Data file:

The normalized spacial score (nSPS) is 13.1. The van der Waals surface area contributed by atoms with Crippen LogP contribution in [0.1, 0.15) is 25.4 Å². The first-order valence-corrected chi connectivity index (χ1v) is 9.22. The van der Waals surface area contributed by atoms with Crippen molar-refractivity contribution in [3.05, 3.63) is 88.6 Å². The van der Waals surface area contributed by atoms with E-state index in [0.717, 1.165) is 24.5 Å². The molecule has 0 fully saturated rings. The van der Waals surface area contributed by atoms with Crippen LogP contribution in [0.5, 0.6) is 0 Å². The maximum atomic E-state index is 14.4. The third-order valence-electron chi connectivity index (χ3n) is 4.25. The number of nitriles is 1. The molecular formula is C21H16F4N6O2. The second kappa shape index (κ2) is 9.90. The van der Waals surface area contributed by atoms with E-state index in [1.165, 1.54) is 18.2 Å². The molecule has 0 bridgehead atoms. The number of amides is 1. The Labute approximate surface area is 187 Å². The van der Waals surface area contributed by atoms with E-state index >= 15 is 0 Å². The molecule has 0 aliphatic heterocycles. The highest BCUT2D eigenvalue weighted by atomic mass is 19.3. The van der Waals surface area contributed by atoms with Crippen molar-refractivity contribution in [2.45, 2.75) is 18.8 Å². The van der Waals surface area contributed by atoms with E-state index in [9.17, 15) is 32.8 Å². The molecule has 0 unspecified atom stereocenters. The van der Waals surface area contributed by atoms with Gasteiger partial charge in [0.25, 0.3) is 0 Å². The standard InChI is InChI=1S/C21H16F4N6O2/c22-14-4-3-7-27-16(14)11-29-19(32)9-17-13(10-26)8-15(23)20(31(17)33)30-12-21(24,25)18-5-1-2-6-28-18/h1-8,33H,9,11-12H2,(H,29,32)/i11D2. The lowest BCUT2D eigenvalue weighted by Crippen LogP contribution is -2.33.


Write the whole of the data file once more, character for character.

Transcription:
The normalized spacial score (nSPS) is 13.1. The van der Waals surface area contributed by atoms with Crippen LogP contribution in [0.1, 0.15) is 25.4 Å². The first-order valence-corrected chi connectivity index (χ1v) is 9.22. The van der Waals surface area contributed by atoms with Crippen molar-refractivity contribution in [3.05, 3.63) is 88.6 Å². The van der Waals surface area contributed by atoms with E-state index in [0.717, 1.165) is 24.5 Å². The molecule has 0 fully saturated rings. The van der Waals surface area contributed by atoms with Crippen LogP contribution in [0.5, 0.6) is 0 Å². The maximum atomic E-state index is 14.4. The third-order valence-electron chi connectivity index (χ3n) is 4.25. The number of nitriles is 1. The molecular formula is C21H16F4N6O2. The second kappa shape index (κ2) is 9.90. The van der Waals surface area contributed by atoms with E-state index in [1.165, 1.54) is 18.2 Å². The molecule has 0 bridgehead atoms. The number of amides is 1. The Labute approximate surface area is 187 Å². The van der Waals surface area contributed by atoms with E-state index >= 15 is 0 Å². The molecule has 0 aliphatic heterocycles. The highest BCUT2D eigenvalue weighted by atomic mass is 19.3. The van der Waals surface area contributed by atoms with Crippen molar-refractivity contribution in [2.45, 2.75) is 18.8 Å². The van der Waals surface area contributed by atoms with E-state index in [9.17, 15) is 32.8 Å². The molecule has 0 unspecified atom stereocenters. The van der Waals surface area contributed by atoms with Gasteiger partial charge in [0.25, 0.3) is 0 Å². The standard InChI is InChI=1S/C21H16F4N6O2/c22-14-4-3-7-27-16(14)11-29-19(32)9-17-13(10-26)8-15(23)20(31(17)33)30-12-21(24,25)18-5-1-2-6-28-18/h1-8,33H,9,11-12H2,(H,29,32)/i11D2. The lowest BCUT2D eigenvalue weighted by Crippen LogP contribution is -2.33.